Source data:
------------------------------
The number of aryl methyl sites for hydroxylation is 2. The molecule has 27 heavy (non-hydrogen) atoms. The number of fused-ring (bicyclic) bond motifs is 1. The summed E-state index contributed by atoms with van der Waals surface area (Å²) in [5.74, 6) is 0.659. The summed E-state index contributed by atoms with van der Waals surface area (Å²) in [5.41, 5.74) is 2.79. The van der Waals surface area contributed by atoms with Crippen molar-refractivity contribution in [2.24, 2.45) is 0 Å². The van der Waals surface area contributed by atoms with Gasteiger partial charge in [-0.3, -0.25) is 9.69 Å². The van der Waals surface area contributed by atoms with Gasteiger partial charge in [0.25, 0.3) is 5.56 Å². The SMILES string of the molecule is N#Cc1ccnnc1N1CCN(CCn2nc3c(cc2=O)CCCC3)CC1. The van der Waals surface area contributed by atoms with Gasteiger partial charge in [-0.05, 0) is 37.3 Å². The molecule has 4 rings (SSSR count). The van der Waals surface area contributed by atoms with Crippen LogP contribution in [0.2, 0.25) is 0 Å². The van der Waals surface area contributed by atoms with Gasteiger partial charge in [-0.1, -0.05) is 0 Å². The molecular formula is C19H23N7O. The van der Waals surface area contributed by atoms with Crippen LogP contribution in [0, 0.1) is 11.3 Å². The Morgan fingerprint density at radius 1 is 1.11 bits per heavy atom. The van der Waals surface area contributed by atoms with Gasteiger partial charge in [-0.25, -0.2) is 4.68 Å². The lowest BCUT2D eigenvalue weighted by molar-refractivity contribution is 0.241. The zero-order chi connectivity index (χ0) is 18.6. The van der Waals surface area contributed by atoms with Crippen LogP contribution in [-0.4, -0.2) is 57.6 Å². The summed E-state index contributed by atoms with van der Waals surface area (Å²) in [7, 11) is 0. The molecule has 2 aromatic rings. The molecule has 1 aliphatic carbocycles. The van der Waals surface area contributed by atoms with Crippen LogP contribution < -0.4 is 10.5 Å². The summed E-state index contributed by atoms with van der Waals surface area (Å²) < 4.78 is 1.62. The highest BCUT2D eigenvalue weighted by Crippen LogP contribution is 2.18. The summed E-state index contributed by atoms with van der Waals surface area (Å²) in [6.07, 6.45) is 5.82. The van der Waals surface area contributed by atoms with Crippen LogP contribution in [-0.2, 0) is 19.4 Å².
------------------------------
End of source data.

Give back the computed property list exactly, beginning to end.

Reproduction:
The number of aryl methyl sites for hydroxylation is 2. The molecule has 27 heavy (non-hydrogen) atoms. The number of fused-ring (bicyclic) bond motifs is 1. The summed E-state index contributed by atoms with van der Waals surface area (Å²) in [5.74, 6) is 0.659. The summed E-state index contributed by atoms with van der Waals surface area (Å²) in [5.41, 5.74) is 2.79. The van der Waals surface area contributed by atoms with Crippen molar-refractivity contribution in [2.24, 2.45) is 0 Å². The van der Waals surface area contributed by atoms with Gasteiger partial charge in [-0.3, -0.25) is 9.69 Å². The van der Waals surface area contributed by atoms with Gasteiger partial charge in [0.25, 0.3) is 5.56 Å². The SMILES string of the molecule is N#Cc1ccnnc1N1CCN(CCn2nc3c(cc2=O)CCCC3)CC1. The van der Waals surface area contributed by atoms with Gasteiger partial charge in [-0.05, 0) is 37.3 Å². The molecule has 4 rings (SSSR count). The van der Waals surface area contributed by atoms with Crippen LogP contribution in [0.2, 0.25) is 0 Å². The van der Waals surface area contributed by atoms with Gasteiger partial charge in [-0.1, -0.05) is 0 Å². The molecular formula is C19H23N7O. The van der Waals surface area contributed by atoms with Crippen LogP contribution in [0, 0.1) is 11.3 Å². The Morgan fingerprint density at radius 1 is 1.11 bits per heavy atom. The van der Waals surface area contributed by atoms with Gasteiger partial charge in [-0.25, -0.2) is 4.68 Å². The lowest BCUT2D eigenvalue weighted by molar-refractivity contribution is 0.241. The zero-order chi connectivity index (χ0) is 18.6. The van der Waals surface area contributed by atoms with Crippen LogP contribution in [-0.4, -0.2) is 57.6 Å². The summed E-state index contributed by atoms with van der Waals surface area (Å²) in [7, 11) is 0. The molecule has 2 aromatic rings. The molecule has 1 aliphatic carbocycles. The van der Waals surface area contributed by atoms with Crippen LogP contribution < -0.4 is 10.5 Å². The summed E-state index contributed by atoms with van der Waals surface area (Å²) < 4.78 is 1.62. The highest BCUT2D eigenvalue weighted by Crippen LogP contribution is 2.18. The summed E-state index contributed by atoms with van der Waals surface area (Å²) in [6.07, 6.45) is 5.82. The van der Waals surface area contributed by atoms with Crippen LogP contribution in [-0.2, 0) is 19.4 Å².